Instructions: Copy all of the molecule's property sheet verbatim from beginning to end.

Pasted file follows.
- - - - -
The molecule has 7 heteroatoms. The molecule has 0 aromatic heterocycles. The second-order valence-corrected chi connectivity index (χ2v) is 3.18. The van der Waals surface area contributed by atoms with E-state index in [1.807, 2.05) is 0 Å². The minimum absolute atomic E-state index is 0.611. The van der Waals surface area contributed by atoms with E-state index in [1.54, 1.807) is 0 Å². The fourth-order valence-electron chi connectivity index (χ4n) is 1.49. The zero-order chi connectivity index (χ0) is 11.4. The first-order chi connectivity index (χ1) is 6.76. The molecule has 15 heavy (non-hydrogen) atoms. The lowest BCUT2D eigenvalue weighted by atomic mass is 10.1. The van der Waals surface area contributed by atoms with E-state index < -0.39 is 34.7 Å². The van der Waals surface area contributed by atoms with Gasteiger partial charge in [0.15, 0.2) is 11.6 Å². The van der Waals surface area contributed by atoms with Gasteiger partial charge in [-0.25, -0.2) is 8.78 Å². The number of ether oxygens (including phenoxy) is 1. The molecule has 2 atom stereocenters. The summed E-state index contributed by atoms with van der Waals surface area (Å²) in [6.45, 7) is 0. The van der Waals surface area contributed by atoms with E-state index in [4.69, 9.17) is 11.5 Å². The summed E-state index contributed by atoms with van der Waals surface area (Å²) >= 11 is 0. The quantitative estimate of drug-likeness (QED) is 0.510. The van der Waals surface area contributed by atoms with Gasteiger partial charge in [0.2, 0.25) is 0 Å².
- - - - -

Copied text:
The molecule has 7 heteroatoms. The molecule has 0 aromatic heterocycles. The second-order valence-corrected chi connectivity index (χ2v) is 3.18. The van der Waals surface area contributed by atoms with E-state index in [1.807, 2.05) is 0 Å². The minimum absolute atomic E-state index is 0.611. The van der Waals surface area contributed by atoms with E-state index in [1.54, 1.807) is 0 Å². The fourth-order valence-electron chi connectivity index (χ4n) is 1.49. The zero-order chi connectivity index (χ0) is 11.4. The first-order chi connectivity index (χ1) is 6.76. The molecule has 15 heavy (non-hydrogen) atoms. The lowest BCUT2D eigenvalue weighted by atomic mass is 10.1. The van der Waals surface area contributed by atoms with E-state index < -0.39 is 34.7 Å². The van der Waals surface area contributed by atoms with Gasteiger partial charge in [0.15, 0.2) is 11.6 Å². The van der Waals surface area contributed by atoms with Gasteiger partial charge in [-0.25, -0.2) is 8.78 Å². The number of ether oxygens (including phenoxy) is 1. The molecule has 2 atom stereocenters. The summed E-state index contributed by atoms with van der Waals surface area (Å²) in [6.45, 7) is 0. The van der Waals surface area contributed by atoms with E-state index in [4.69, 9.17) is 11.5 Å². The summed E-state index contributed by atoms with van der Waals surface area (Å²) >= 11 is 0. The quantitative estimate of drug-likeness (QED) is 0.510. The van der Waals surface area contributed by atoms with Gasteiger partial charge in [0.2, 0.25) is 0 Å².